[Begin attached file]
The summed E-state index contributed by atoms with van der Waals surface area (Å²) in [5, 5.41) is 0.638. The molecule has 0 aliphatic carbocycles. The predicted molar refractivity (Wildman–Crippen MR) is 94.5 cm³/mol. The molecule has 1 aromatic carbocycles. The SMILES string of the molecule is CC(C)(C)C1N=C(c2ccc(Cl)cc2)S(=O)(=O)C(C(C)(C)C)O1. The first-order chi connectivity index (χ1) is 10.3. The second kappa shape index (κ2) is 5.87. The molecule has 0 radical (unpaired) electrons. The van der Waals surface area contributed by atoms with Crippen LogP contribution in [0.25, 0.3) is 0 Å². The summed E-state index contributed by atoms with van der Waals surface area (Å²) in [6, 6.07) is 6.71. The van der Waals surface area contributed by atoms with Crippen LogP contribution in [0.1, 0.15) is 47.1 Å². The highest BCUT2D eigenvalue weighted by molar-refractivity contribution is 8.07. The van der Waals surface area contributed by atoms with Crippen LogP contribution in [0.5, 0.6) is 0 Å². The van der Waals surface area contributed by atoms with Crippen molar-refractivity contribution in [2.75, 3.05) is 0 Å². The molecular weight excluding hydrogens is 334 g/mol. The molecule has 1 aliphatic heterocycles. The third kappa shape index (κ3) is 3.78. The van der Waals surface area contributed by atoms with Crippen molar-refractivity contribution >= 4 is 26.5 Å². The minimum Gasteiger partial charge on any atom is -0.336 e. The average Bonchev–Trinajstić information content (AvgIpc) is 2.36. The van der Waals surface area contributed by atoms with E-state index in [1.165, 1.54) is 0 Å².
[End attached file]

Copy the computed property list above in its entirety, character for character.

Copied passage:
The summed E-state index contributed by atoms with van der Waals surface area (Å²) in [5, 5.41) is 0.638. The molecule has 0 aliphatic carbocycles. The predicted molar refractivity (Wildman–Crippen MR) is 94.5 cm³/mol. The molecule has 1 aromatic carbocycles. The SMILES string of the molecule is CC(C)(C)C1N=C(c2ccc(Cl)cc2)S(=O)(=O)C(C(C)(C)C)O1. The first-order chi connectivity index (χ1) is 10.3. The second kappa shape index (κ2) is 5.87. The molecule has 0 radical (unpaired) electrons. The van der Waals surface area contributed by atoms with Crippen LogP contribution in [0.25, 0.3) is 0 Å². The summed E-state index contributed by atoms with van der Waals surface area (Å²) in [6, 6.07) is 6.71. The van der Waals surface area contributed by atoms with Crippen LogP contribution in [0.1, 0.15) is 47.1 Å². The highest BCUT2D eigenvalue weighted by molar-refractivity contribution is 8.07. The van der Waals surface area contributed by atoms with Crippen LogP contribution in [0.5, 0.6) is 0 Å². The van der Waals surface area contributed by atoms with Crippen molar-refractivity contribution in [2.75, 3.05) is 0 Å². The molecular weight excluding hydrogens is 334 g/mol. The molecule has 1 aliphatic heterocycles. The third kappa shape index (κ3) is 3.78. The van der Waals surface area contributed by atoms with Crippen molar-refractivity contribution >= 4 is 26.5 Å². The minimum Gasteiger partial charge on any atom is -0.336 e. The average Bonchev–Trinajstić information content (AvgIpc) is 2.36. The van der Waals surface area contributed by atoms with E-state index in [1.165, 1.54) is 0 Å².